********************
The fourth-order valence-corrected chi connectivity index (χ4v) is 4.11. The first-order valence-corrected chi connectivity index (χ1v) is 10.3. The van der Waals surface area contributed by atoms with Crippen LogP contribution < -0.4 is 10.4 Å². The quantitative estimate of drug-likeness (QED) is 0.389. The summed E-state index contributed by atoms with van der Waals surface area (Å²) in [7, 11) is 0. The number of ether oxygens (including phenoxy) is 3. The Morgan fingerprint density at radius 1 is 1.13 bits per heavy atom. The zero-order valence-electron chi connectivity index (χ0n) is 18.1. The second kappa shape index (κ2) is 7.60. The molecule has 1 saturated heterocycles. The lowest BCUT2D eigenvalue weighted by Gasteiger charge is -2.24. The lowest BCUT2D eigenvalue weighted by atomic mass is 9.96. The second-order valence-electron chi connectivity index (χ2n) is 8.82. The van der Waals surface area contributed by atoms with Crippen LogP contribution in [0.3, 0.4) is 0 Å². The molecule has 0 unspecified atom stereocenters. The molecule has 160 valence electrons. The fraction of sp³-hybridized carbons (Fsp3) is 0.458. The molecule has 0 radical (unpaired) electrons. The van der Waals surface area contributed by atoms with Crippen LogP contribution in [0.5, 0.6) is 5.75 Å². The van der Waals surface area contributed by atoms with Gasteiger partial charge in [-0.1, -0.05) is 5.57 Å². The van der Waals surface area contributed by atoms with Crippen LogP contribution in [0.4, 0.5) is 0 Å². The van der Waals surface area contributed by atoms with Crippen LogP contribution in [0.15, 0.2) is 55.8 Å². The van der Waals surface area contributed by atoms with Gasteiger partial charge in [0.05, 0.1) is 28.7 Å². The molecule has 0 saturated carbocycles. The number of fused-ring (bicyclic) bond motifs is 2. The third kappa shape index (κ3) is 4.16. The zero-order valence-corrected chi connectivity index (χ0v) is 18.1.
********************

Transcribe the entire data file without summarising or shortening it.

The fourth-order valence-corrected chi connectivity index (χ4v) is 4.11. The first-order valence-corrected chi connectivity index (χ1v) is 10.3. The van der Waals surface area contributed by atoms with Crippen LogP contribution < -0.4 is 10.4 Å². The quantitative estimate of drug-likeness (QED) is 0.389. The summed E-state index contributed by atoms with van der Waals surface area (Å²) in [7, 11) is 0. The number of ether oxygens (including phenoxy) is 3. The Morgan fingerprint density at radius 1 is 1.13 bits per heavy atom. The zero-order valence-electron chi connectivity index (χ0n) is 18.1. The second kappa shape index (κ2) is 7.60. The molecule has 1 saturated heterocycles. The lowest BCUT2D eigenvalue weighted by Gasteiger charge is -2.24. The lowest BCUT2D eigenvalue weighted by atomic mass is 9.96. The second-order valence-electron chi connectivity index (χ2n) is 8.82. The van der Waals surface area contributed by atoms with Crippen LogP contribution in [0.3, 0.4) is 0 Å². The molecule has 0 unspecified atom stereocenters. The molecule has 160 valence electrons. The fraction of sp³-hybridized carbons (Fsp3) is 0.458. The molecule has 0 radical (unpaired) electrons. The van der Waals surface area contributed by atoms with Crippen LogP contribution in [0.5, 0.6) is 5.75 Å². The van der Waals surface area contributed by atoms with Gasteiger partial charge in [-0.1, -0.05) is 5.57 Å². The van der Waals surface area contributed by atoms with Crippen LogP contribution in [0.4, 0.5) is 0 Å². The van der Waals surface area contributed by atoms with Crippen LogP contribution in [0.15, 0.2) is 55.8 Å². The van der Waals surface area contributed by atoms with Gasteiger partial charge in [0.05, 0.1) is 28.7 Å². The molecule has 0 saturated carbocycles. The number of fused-ring (bicyclic) bond motifs is 2. The third kappa shape index (κ3) is 4.16. The zero-order valence-corrected chi connectivity index (χ0v) is 18.1.